Property or Knowledge Problem?

I don’t know the debate literature on the Mises–Hayek re-homogenization and de-homogenization well enough to know where this comment fits in, but this is something I’ve been thinking about for a short while now. There is a defensible way of interpreting Mises’ work on economic calculation in a socialist society as a Hayekian knowledge problem. It came to me when I read Jörg Guido Hülsmann’s Mises: The Last Knight of Liberalism, specifically when he discusses the motives behind Mises’ work. I don’t know whether Mises ever foresaw the knowledge problem, but it seems to me to be a small step from his position on the problem of imputation.

I’m sure the idea had been floating around for some time, but in Principles Carl Menger posits that the values of means of production are derived from the values of the demanded consumer goods they ultimately produce. This is known as price imputation, or derived demand. The problem is that nobody really understood how this process occurred. There were a number of theories developed, including one by Friedrich von Weiser which revolved around his concept of “natural value.” Mises, in a sense, sidestepped the problem by accepting that these values simply aren’t known. This set the stage for the development of his theory of economic calculation: markets develop proxies, known as prices. Prices aren’t a perfect reflection of value, but monetary profit and loss accounting helps the process balance without capsizing.

The main issue of contention, as I understand it, is that Mises emphasized property and Hayek emphasized knowledge. These aren’t incompatible positions. If we look at it from an institutional perspective, Mises was explaining the institutions which provide the rules which determine the process of price determination, and these institutions include private property — without the owners and would-be owners of the means of production bidding their property back-and-forth on markets, prices would not form. But, this was to help fill the gap in the theory of imputation: this knowledge isn’t necessary if society develops proxies to take its place. Hayek, occupied with related work on equilibrium theory and expectations, simply focused on the knowledge aspect of the subject. He was also debating economists who thought they did have the theory to run the economy, and he had to remind them that their models without real world values were useless for planning.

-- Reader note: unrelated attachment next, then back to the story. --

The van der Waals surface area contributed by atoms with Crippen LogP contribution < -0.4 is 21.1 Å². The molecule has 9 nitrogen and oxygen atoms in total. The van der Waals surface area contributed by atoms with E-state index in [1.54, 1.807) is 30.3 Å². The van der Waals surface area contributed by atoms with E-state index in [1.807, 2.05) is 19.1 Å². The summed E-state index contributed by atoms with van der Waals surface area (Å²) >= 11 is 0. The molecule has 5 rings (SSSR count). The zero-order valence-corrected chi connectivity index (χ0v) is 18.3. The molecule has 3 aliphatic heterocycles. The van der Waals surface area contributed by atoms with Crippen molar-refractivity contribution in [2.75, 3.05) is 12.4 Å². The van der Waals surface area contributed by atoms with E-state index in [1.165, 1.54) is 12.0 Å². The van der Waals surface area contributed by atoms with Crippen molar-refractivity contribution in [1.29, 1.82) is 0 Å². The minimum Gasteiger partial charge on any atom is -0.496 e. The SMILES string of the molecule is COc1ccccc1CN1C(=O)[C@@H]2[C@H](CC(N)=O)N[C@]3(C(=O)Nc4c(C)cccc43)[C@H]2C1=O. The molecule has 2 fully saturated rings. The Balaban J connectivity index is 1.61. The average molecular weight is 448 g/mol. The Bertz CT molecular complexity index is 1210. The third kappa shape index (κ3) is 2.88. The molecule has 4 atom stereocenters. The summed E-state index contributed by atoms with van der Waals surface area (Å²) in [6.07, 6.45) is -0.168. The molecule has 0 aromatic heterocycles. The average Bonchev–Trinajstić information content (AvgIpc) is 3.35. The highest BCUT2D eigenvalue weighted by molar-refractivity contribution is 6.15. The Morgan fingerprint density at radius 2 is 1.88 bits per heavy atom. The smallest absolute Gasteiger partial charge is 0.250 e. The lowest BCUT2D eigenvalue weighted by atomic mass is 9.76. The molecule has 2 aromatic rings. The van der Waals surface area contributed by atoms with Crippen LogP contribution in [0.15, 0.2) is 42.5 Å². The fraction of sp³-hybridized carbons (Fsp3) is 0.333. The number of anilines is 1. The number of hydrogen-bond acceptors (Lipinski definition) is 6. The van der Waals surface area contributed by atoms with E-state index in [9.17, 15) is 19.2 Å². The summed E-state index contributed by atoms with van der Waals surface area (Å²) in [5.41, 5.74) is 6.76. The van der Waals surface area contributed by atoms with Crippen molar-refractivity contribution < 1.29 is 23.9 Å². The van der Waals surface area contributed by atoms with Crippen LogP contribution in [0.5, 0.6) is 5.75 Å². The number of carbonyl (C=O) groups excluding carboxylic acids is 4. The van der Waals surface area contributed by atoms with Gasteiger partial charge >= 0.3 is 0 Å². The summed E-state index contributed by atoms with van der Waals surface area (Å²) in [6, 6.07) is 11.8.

Some people think the two theories to be incompatible. Others think them compatible, but ultimately two different critiques of socialism. I think it’s the same critique of socialism seen from two different angles.

3 thoughts on “Property or Knowledge Problem?

    1. JCatalan

      Actually, not only do I find Hoppe’s article unconvincing, I also have difficulty finding a bit of truth in it. Further, it’s extremely unsophisticated. For example, in his discussion of the firm, Hoppe seems totally unconcerned with auxiliary literature that: (a) shows that firms exist primarily to overcome the costs of using the pricing process, and; (b) firms do suffer from a “knowledge problem” as they grow in size. More importantly, he doesn’t seem to understand Hayek’s argument. Hayek never advocates complete decentralization of the division of labor, nor does he assume that completely decentralized knowledge is a positive end — he assumes decentralized knowledge as a reality society has to deal with. What’s interesting is that Hoppe references some of Hayek’s later work, which in large part deals with the institutions that help coordinate human activity (which is what Mises talks about in his work on property rights, prices, and economic calculation). Finally, Hoppe goes off on a tangent on Hayek’s political philosophy, and even there Hoppe’s rant seems to completely miss the point.

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  1. gcallah

    “There is a defensible way of interpreting Mises’ work on economic
    calculation in a socialist society as a Hayekian knowledge problem”

    Of course there is! Kirzner has been pointing this out for years, and I have made the same point. The socialist dictator could simply assign prices to various goods that allowed precise calculation: the problem is those prices would not reflect real knowledge of opportunity costs. Mises did explicitly recognize this: he LOVED the knowledge essays of Hayek. The whole “de-homogenization” effort of Salerno, Hoppe, et al. is solely based on “Hayek was a pinko, so he must have been wrong.”

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